Posts Tagged ‘tip’

How to quickly print certain lines of a huge file by number


If you have to work with huge text files, you know that most editors as well as less are very slow at jumping to a certain line in the latter part of a large file. Turns out that GNU sed is very good at it, although it will of course not replace an editor. For most people at least, those who write Tetris in sed will probably be fine.

$ wc -l uniprot_sprot.dat
31510440 uniprot_sprot.dat

$ time sed -n '30000000p' uniprot_sprot.dat
real    0m8.982s

$ time sed -n '29999900,30000000p' uniprot_sprot.dat
real    0m9.242s

Mailtrap with JRuby


Mailtrap, a mock SMTP server in a few lines of Ruby, doesn’t work with JRuby out of the box. One of its dependencies, the Daemons gem, uses fork which JRuby doesn’t implement as it’s not safe on the JVM:

$ mailtrap start
/work/software/jruby-1.2.0/lib/ruby/gems/1.8/gems/daemons-1.0.10/lib/daemons/daemonize.rb:103:in `safefork': fork is unsafe and disabled by default on JRuby (NotImplementedError)

My quick and dirty workaround was to simply ignore the daemon part and instantiate a non-forking instance of mailtrap running in the foreground:

$ jirb
irb(main):002:0> load 'PATH/TO/jruby/lib/ruby/gems/1.8/gems/mailtrap-0.2.1/lib/mailtrap.rb'
=> true
irb(main):003:0>'localhost', 5555, false, '/tmp/mailtrap.log')

You now have a Mailtrap running on port 5555, and see arriving messages right there in your IRB window. That should be enough for simple tests during development.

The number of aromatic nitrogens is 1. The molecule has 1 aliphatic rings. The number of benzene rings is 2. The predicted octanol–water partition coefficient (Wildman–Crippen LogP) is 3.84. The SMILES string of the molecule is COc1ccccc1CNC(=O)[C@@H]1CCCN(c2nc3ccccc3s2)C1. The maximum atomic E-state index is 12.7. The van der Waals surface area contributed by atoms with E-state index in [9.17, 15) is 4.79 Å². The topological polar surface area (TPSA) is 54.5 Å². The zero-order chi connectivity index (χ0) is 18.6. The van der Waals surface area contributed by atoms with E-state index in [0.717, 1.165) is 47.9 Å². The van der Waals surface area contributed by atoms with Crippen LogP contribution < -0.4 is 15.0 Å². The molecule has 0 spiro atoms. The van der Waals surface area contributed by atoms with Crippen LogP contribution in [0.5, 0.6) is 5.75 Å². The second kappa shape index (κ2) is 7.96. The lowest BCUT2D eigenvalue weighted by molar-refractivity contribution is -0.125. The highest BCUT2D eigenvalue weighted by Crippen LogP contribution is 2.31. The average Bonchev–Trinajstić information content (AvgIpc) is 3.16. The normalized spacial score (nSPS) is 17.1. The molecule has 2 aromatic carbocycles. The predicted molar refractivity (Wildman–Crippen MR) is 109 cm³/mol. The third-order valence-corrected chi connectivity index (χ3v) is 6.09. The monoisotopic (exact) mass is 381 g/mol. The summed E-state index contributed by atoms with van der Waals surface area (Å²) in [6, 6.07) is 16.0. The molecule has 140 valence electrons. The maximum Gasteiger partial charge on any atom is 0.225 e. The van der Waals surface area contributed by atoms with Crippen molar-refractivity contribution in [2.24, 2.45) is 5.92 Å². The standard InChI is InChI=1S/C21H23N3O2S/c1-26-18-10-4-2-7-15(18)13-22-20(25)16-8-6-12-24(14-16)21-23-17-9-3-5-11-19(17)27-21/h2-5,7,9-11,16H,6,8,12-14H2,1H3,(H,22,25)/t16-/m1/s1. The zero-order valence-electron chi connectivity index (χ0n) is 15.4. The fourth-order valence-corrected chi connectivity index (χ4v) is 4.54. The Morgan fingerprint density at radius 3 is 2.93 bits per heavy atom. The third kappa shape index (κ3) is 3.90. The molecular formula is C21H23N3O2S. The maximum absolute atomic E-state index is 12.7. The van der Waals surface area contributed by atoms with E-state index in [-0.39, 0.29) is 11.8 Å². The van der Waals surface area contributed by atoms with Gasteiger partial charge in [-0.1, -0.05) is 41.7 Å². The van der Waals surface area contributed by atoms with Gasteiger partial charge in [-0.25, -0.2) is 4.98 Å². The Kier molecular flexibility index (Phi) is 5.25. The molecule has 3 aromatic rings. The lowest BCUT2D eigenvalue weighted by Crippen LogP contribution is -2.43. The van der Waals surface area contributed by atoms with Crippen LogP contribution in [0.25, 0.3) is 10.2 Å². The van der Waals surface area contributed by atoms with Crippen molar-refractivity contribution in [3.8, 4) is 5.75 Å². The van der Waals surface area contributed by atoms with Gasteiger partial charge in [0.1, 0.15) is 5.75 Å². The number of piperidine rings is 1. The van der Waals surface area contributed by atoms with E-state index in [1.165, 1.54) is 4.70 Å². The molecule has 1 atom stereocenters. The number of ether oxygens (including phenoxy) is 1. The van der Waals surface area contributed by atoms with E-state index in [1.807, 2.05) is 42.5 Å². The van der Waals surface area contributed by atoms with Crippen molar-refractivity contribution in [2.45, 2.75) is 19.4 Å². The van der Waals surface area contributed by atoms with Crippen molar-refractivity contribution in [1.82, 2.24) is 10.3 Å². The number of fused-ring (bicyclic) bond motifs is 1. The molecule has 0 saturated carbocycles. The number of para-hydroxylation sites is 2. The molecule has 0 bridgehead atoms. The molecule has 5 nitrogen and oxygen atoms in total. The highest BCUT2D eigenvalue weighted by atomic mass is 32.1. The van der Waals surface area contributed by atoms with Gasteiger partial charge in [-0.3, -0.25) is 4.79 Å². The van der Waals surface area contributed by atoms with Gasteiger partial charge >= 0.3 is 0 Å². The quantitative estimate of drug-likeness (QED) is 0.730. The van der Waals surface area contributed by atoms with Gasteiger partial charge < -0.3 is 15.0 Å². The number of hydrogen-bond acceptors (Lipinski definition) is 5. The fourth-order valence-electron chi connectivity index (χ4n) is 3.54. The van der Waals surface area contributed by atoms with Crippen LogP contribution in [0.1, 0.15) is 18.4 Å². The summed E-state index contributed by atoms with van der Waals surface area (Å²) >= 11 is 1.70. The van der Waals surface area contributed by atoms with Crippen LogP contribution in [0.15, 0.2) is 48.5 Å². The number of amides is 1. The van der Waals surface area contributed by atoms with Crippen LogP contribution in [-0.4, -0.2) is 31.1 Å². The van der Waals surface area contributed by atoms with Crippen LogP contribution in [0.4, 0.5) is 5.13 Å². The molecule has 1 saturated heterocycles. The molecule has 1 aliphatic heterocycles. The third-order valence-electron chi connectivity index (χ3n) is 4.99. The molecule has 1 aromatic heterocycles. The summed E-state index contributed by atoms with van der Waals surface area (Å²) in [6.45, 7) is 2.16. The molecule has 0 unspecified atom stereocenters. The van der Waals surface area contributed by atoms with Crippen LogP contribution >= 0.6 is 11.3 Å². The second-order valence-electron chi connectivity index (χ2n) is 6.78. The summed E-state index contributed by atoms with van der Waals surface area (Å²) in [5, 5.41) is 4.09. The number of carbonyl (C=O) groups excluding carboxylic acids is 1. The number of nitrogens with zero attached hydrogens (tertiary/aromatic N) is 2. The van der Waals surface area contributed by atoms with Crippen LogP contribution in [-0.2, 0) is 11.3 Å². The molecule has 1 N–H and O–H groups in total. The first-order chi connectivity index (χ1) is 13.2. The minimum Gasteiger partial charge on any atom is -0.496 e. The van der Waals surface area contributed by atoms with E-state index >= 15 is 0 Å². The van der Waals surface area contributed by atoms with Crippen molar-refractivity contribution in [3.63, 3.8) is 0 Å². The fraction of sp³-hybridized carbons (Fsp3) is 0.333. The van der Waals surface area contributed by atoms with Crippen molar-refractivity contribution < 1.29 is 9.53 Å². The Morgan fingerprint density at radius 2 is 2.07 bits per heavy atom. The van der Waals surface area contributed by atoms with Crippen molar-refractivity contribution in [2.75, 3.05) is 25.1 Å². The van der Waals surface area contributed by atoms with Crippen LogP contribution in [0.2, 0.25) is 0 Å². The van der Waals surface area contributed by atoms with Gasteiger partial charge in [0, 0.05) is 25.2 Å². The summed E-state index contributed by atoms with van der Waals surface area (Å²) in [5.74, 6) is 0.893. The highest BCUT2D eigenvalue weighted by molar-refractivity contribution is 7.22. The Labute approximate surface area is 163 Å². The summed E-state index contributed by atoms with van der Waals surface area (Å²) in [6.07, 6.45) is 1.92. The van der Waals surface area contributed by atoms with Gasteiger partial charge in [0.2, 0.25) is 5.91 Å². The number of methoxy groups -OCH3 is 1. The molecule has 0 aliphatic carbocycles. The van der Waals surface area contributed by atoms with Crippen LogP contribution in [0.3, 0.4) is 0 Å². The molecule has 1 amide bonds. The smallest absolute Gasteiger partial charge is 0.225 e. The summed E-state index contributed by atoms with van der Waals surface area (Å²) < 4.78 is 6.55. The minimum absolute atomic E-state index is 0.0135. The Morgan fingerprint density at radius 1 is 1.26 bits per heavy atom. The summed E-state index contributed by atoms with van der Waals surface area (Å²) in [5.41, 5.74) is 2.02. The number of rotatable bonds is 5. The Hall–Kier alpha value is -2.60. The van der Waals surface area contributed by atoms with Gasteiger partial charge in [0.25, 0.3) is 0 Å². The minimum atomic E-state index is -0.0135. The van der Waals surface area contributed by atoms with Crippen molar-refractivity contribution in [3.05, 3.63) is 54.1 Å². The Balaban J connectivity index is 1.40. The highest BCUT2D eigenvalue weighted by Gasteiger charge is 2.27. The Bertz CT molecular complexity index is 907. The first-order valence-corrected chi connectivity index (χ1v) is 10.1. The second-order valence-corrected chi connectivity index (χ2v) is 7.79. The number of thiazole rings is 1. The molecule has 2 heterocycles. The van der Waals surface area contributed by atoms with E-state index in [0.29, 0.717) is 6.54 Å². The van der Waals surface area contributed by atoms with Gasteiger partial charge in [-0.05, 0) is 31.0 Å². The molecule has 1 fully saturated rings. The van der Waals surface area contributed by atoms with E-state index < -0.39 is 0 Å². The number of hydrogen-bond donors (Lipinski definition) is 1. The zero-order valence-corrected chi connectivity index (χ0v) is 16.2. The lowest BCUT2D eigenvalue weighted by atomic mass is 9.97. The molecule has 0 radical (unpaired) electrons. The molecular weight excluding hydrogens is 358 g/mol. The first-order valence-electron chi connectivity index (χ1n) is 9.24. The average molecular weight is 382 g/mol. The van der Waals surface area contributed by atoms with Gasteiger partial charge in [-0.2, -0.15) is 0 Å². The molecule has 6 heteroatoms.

EXIF metadata and iPhoto 6


I might be behind the times, but for people stuck with iPhoto 6, here’s a quick guide to getting your photo titles, keywords, comments, and a copyright notice into the EXIF header of your image files.

The AppleScript that works for me is from Andrew Turner. I modified it as described in this comment to enable apostrophes in keywords. In addition, my installation of exiftool from Fink only works from AppleScript when giving the complete path and the location of its libraries, like this: PERL5LIB=/sw/lib/perl5 /sw/bin/exiftool. Also, don’t forget to change the copyright notice at the top.

Save the script in ~/Library/Scripts and make it available by checking “Show Script menu in menu bar” in AppleScript Utility. Now you should be able to select photos in iPhoto and run “Set Exif Data” from the AppleScript menu in the menu bar on them.

By the way, if you’re stuck with iPhoto 6, you almost certainly want Ken Ferry’s excellent Keyword Assistant for iPhoto.